Such is the system we live in and it is simple enough to prove once you start looking into Peak Oil literature. The hard part is what to do about it. I sold my car last year but I'm not fooling myself into believing even that makes much of a difference in my heavy, big-city-dwelling "footprint". (less)
It is an interesting premise, that governments or societies blunder into the same mistakes over and over through history. But somehow the book didn't...moreIt is an interesting premise, that governments or societies blunder into the same mistakes over and over through history. But somehow the book didn't engage me. Perhaps I've been spoiled by the rapid-fire, interconnected, technophilic historical writing style of James Burke.(less)
The most widely discussed aspect of the book, the death of belief in god in the face of man's inhumanity to man, was of little importance to me. Of al...moreThe most widely discussed aspect of the book, the death of belief in god in the face of man's inhumanity to man, was of little importance to me. Of all the reasons for atheism, this is the absolute worst. In perpetuates the false stereotype of unbelievers as brooding, hopeless pessimists. This couldn't be further from the truth in my experience, but somehow such simplistic arguments endure. I appreciate what Wiesel has to say against Nazism, but not what he has to say for atheism.
This was certainly a bleak and disturbing account of one Jewish teen's survival in the Nazi concentration camps. It contained mind-bending, truly alien horrors at the level of executing a child by hanging, and leaving him to choke to death over the course of hours, rather than seconds because he was too light. Another gruesome one that stuck with me was children made to witness the madness or death of their parents, left helpless and alone. Pretty hard to stomach.
For me the most important function of the book is a cautionary tale. The townspeople in Transylvania could and would not believe the warnings that came to them about the camps. If they had believed the threat, they had ample opportunity to uproot their lives and emigrate further away from the Nazis.
They posed this very sensible question, and the answer should shock us. Wipe out an entire race of people, spread out across the world among the populations of myriad countries!? Preposterous, how could the Nazis hope to accomplish such a task? What means could they employ?
In the early part of the book, Wiesel demonstrates some of these means. Employ a gradual hemming in. Present a nice, diplomatic face. Coerce and intimidate. A perverse use of weaker, struggling governments, police forces, individuals--use their instinct at self-preservation to advance your goals. Let your enemy's friends tell your lies and do your work for you, and it will be more readily believed, more effective.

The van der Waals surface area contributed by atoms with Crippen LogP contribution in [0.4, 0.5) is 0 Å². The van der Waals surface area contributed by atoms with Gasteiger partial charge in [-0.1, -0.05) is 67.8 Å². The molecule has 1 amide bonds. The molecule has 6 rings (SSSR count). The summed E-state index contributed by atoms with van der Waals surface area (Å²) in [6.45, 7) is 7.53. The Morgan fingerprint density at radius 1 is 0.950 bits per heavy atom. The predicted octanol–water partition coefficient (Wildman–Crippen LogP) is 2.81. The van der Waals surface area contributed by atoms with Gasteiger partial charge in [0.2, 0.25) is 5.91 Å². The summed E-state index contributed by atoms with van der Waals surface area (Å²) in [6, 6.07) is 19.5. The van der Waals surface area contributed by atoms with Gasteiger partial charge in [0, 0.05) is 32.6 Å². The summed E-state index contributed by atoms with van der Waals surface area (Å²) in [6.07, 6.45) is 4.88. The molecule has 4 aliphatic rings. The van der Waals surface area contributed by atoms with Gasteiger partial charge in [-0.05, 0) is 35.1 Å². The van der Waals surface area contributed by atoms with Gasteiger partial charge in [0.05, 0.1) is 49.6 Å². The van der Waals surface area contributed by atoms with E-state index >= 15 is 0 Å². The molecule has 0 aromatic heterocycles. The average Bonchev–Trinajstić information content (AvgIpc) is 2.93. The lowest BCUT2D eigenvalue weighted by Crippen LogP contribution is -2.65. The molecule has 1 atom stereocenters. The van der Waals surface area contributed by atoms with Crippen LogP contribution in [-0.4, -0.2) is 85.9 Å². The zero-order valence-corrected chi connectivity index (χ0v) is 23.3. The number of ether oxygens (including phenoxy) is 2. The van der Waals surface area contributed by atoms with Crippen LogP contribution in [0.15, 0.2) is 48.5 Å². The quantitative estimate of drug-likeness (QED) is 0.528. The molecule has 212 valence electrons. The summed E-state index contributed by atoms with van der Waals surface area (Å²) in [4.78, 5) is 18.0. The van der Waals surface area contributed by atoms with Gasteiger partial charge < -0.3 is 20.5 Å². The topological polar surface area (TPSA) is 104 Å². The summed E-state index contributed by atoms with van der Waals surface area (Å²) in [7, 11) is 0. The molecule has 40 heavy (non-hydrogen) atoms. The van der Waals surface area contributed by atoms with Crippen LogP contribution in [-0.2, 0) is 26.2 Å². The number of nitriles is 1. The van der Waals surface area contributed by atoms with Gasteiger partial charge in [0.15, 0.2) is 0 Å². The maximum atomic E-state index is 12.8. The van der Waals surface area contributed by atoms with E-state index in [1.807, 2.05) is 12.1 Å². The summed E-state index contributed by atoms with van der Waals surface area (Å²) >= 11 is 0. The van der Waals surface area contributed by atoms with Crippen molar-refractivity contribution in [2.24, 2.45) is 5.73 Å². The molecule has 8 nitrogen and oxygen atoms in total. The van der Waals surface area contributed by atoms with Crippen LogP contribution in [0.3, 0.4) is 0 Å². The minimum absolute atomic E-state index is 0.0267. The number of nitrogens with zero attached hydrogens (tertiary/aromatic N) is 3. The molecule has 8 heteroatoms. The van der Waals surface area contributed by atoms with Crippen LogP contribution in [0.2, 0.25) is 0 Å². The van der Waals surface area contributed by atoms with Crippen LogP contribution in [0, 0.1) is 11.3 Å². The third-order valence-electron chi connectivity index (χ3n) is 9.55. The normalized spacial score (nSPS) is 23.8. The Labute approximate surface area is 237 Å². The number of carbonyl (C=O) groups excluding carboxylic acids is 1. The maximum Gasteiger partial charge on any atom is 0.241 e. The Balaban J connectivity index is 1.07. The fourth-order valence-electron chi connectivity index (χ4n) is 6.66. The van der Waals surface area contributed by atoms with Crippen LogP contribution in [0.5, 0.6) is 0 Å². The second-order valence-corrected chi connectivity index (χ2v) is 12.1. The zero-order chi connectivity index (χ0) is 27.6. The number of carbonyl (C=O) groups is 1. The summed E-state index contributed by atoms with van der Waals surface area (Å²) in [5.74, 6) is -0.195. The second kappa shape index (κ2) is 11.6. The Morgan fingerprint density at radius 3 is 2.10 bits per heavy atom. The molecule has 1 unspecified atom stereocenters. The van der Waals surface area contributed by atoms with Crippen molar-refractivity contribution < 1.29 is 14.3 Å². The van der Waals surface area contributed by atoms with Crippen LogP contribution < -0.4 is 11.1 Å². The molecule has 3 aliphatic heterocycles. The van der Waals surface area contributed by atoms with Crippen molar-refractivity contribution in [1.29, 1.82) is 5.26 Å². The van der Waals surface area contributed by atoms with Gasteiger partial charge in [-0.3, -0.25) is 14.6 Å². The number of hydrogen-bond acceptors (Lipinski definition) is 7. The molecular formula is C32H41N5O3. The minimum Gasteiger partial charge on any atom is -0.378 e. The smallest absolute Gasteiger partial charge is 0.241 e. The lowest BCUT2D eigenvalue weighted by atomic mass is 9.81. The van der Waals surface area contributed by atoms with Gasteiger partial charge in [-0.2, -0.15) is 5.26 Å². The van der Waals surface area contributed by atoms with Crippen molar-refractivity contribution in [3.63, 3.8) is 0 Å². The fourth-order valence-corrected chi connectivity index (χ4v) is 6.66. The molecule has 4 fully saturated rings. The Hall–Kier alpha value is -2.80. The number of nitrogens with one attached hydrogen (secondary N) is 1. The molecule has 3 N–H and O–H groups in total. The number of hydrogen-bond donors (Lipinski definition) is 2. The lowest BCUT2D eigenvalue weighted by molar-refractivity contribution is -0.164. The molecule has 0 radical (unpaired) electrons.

First gain access to a country, then send officers to move in and call the shots, one town at a time. In each case, identify the target families, turn their peers against them, isolate them and steal all they own, move them them into a concentrated area. Threats become gradually more and more overt and life-threatening. Train guns on the area and put up a fence before the mask finally comes off. It is now too late to escape. All pretense gone, finally, deportation into Germany where the furnaces await. Astonishing.
The more widely discussed aspect of the book, the death of belief in God in the face of such horrors, was of little importance to me. Of all the reasons for atheism, this is the absolute worst. In perpetuates the false stereotype of unbelievers as brooding, hopeless pessimists. This couldn't be further from the truth in my experience, but somehow such simplistic arguments endure. I appreciate what Wiesel has to say against Nazism, but not what he has to say for atheism.(less)
I have read and enjoyed a lot of Hitchens' short columns in the pages of Free Inquiry, and picked this up because I'm at least as interested in learni...moreI have read and enjoyed a lot of Hitchens' short columns in the pages of Free Inquiry, and picked this up because I'm at least as interested in learning about and hearing more from him, as I am in Orwell.
Hitchens is a generally leftist, atheist intellectual who revels in sending up other intellectuals and public figures (especially other leftists). He also has a few conservative causes (e.g. supporting the Gulf War) and is perhaps best known for his strident criticism of Mother Teresa.
This book was written far above my level, as I was only familiar with 1 of every 4 names dropped (and at an average of 4 names a page over 200 pages = 800 names, it frankly seemed a little excessive). Nevertheless I did enjoy the book and the sort of crash course in early-twentieth century politics. I need to read Hitchens' better known stuff, e.g. God Is Not Great. (less)
Not sure why I had been impressed with this in college. . . I remember the simple logic to it, and somehow thought that was profound. On closer inspec...moreNot sure why I had been impressed with this in college. . . I remember the simple logic to it, and somehow thought that was profound. On closer inspection, it was just simple.(less)